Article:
Thank you, a Cheann Comhairle. I welcome the Minister's report. What sort of consultation and input will we have in relation to the South's economic development strategy, which will be coming out in a year's time, in terms of the joint strategies? Through that and other work to be done by the North/South Ministerial Council how can we target and tackle areas of underinvestment, particularly in rural areas in respect of rural development and agri-schemes? Can the Minister say something about the recruitment of the executive officer?
Sir Reg Empey:
The Member is getting a number of points in here. The Republic may well be developing a new strategy, although, obviously, we will not have an input into that. However, the Member can have an input to the strategy that the trade and business development body comes up with, not only when reports come before the House and he has the opportunity to ask questions, but also at Committee level.
Members of the trade and business development body - or any other implementation body - can be invited to attend Committee meetings of this House. The policy and proposals of those bodies can be scrutinised by Assembly Committees, and individuals, including those from the trade and business development body, when invited, are required to attend and put across their positions.
There is also the possibility that whenever we are debating, on an annual basis, budgetary or other matters, the House as a whole will have the opportunity to contribute and make suggestions. I must point out to the hon Member that the Committee structure here affords a much greater opportunity to get into a great deal more detail than might be possible in a question-and-answer session such as this.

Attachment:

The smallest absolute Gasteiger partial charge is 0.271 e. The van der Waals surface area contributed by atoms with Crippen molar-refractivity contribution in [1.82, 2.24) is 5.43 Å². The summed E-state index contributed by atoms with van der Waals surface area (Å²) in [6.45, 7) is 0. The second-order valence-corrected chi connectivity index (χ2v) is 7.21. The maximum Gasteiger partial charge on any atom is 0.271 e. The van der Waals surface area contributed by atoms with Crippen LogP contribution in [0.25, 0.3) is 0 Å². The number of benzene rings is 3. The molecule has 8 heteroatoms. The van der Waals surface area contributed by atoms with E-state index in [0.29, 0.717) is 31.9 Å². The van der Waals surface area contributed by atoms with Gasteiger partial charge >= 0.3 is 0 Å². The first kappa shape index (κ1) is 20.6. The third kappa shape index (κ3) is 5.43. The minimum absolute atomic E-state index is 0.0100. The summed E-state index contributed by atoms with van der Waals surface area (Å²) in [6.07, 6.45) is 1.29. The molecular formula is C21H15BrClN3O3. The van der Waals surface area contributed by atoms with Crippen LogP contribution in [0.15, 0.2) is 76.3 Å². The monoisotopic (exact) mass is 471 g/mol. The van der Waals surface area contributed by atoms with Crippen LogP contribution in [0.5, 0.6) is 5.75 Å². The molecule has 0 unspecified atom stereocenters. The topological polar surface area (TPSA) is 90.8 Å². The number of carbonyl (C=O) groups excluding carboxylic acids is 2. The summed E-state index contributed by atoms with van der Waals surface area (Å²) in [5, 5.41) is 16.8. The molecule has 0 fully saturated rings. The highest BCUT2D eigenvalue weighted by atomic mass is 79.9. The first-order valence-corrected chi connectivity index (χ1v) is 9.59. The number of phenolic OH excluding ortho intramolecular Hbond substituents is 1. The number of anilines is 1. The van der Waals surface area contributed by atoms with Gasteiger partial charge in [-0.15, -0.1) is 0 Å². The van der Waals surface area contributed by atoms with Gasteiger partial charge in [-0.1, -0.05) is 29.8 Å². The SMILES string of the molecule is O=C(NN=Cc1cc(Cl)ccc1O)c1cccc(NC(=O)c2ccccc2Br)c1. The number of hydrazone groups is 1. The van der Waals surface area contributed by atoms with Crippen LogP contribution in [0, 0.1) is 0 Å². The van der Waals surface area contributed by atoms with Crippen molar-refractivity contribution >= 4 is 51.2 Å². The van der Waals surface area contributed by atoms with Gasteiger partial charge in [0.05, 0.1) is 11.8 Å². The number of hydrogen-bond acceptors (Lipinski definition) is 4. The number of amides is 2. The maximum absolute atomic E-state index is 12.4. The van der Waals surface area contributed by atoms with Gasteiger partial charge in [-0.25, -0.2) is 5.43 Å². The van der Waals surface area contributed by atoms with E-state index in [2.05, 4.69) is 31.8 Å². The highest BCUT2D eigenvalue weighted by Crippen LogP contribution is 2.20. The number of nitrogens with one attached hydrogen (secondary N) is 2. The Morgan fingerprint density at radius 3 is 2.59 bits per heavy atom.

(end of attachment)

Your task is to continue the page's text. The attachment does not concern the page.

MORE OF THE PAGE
With regard to the appointment of the executive officer, the consultants Deloitte & Touche were appointed to assist the trade and business development body with the recruitment process. Advertisements have appeared, and a panel consisting of two directors of the company, together with an independent representative, will have been sitting and shortlisting. I am hoping that a recommendation may be available for us next month and that we would then be in a position to make an appointment. That is, of course, one of the functions of the North/South Ministerial Council. I will, of course, bring any outworkings of that to the House as soon as possible.